Please, complaining about things just falling apart in the videos versus your experiences with a rustbelt donor is not very fair to the Doyle's. A 10 plus year old car from anywhere north of the Mason-Dixon line WILL have copious amounts of rust. Those of us who purchased sunbelt cars - and probably paid a little more for them - did so to avoid the situation you're experiencing. The videos are not a 100% step by step instruction like a plastic model car, it requires the builder to think things through and possibly learn about automotive skills along the way. If there is something not clear in the videos, there is an entire forum of resources to help you through any questions you may. Complaining about it is just bad form.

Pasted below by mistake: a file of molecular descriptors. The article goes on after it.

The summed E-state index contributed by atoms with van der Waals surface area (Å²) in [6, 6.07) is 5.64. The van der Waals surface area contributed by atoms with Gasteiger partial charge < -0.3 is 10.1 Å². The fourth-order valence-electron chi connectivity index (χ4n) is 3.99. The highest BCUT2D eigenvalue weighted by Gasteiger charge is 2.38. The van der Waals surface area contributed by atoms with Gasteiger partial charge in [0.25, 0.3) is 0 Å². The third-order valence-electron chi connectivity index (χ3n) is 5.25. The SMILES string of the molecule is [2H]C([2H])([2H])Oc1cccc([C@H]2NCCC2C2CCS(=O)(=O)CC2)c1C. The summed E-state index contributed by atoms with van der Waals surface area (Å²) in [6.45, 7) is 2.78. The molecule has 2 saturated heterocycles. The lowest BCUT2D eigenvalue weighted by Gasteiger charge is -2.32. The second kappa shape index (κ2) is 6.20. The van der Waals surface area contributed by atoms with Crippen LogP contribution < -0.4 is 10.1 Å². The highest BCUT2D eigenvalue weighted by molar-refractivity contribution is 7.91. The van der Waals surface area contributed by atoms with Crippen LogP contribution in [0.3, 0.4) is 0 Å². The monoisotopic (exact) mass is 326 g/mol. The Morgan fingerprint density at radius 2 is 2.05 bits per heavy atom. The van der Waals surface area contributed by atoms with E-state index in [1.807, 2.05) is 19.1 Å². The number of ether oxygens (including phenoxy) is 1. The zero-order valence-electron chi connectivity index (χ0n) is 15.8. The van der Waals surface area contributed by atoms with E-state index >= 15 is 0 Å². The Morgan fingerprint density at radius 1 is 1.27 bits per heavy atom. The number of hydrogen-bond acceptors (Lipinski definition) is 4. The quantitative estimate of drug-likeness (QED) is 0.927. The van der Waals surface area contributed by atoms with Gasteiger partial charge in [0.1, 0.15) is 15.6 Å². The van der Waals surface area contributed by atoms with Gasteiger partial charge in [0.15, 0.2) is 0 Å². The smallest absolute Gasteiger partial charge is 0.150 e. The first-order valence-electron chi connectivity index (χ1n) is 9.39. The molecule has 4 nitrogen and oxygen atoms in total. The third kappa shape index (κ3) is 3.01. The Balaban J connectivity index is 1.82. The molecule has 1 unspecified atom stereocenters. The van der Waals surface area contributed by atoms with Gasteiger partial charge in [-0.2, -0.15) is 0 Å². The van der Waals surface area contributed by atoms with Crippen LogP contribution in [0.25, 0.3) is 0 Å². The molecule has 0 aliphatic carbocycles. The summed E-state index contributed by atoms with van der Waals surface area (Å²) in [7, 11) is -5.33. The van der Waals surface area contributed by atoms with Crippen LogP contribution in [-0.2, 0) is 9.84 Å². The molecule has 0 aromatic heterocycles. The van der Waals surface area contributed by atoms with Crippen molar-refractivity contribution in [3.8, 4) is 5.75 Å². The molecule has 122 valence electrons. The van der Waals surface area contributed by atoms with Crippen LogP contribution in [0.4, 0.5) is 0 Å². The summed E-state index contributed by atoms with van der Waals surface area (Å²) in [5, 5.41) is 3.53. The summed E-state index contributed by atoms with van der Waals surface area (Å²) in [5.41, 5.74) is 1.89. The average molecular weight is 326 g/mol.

Rttoys

Goblin Guru
Meh. Sometimes you just gotta vent.

I never knew the severity about all the rust stuff, until the interwebby’s came out and I started getting on car/truck forums. It was an eye opener to see the mess they deal with up there. :eek:
 

Goblin Graber

Well-Known Member
Were the front hubs any good that you took out? If they weren’t any good the backs probably won’t be either. Don’t waste your time tearing the back axle apart. Besides the hubs you just need 8-m10x1.5 flange nuts that bolt the hubs to the spindles. I just bought new ones and left the rear put together.
 
Sasqwatch, I wasn't really complaining. I was just pointing out that there's a big difference between the car in the video and the one I'm dealing with. If it weren't for the video, I honestly wouldn't have known the spindle and hub were two different piece given how fused together they were for me.